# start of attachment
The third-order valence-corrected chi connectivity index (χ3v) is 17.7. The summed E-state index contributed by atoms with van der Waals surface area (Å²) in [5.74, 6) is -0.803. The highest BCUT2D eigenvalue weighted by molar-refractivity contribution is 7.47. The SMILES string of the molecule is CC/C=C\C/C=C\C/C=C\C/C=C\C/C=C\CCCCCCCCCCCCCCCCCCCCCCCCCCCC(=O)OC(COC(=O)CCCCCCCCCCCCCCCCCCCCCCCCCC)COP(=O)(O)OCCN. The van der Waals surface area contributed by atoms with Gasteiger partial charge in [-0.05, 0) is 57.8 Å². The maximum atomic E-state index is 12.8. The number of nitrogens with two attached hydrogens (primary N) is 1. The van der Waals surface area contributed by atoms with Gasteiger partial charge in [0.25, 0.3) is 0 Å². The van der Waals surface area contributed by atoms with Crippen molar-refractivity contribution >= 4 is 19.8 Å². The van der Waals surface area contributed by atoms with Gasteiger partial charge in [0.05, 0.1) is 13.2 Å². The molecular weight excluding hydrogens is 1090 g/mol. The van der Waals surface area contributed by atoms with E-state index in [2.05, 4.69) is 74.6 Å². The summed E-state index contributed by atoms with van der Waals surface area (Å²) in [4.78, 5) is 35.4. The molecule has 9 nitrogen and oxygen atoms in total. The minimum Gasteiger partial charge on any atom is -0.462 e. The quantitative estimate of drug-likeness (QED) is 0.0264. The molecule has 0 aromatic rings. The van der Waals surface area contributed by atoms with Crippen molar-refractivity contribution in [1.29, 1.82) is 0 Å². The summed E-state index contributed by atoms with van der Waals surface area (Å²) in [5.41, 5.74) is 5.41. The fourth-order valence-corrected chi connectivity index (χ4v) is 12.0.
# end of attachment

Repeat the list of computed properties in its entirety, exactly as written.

The third-order valence-corrected chi connectivity index (χ3v) is 17.7. The summed E-state index contributed by atoms with van der Waals surface area (Å²) in [5.74, 6) is -0.803. The highest BCUT2D eigenvalue weighted by molar-refractivity contribution is 7.47. The SMILES string of the molecule is CC/C=C\C/C=C\C/C=C\C/C=C\C/C=C\CCCCCCCCCCCCCCCCCCCCCCCCCCCC(=O)OC(COC(=O)CCCCCCCCCCCCCCCCCCCCCCCCCC)COP(=O)(O)OCCN. The van der Waals surface area contributed by atoms with Gasteiger partial charge in [-0.05, 0) is 57.8 Å². The maximum atomic E-state index is 12.8. The number of nitrogens with two attached hydrogens (primary N) is 1. The van der Waals surface area contributed by atoms with Gasteiger partial charge in [0.25, 0.3) is 0 Å². The van der Waals surface area contributed by atoms with Crippen molar-refractivity contribution >= 4 is 19.8 Å². The van der Waals surface area contributed by atoms with Gasteiger partial charge in [0.05, 0.1) is 13.2 Å². The molecular weight excluding hydrogens is 1090 g/mol. The van der Waals surface area contributed by atoms with E-state index in [2.05, 4.69) is 74.6 Å². The summed E-state index contributed by atoms with van der Waals surface area (Å²) in [4.78, 5) is 35.4. The molecule has 9 nitrogen and oxygen atoms in total. The minimum Gasteiger partial charge on any atom is -0.462 e. The quantitative estimate of drug-likeness (QED) is 0.0264. The molecule has 0 aromatic rings. The van der Waals surface area contributed by atoms with Crippen molar-refractivity contribution in [1.29, 1.82) is 0 Å². The summed E-state index contributed by atoms with van der Waals surface area (Å²) in [5.41, 5.74) is 5.41. The fourth-order valence-corrected chi connectivity index (χ4v) is 12.0.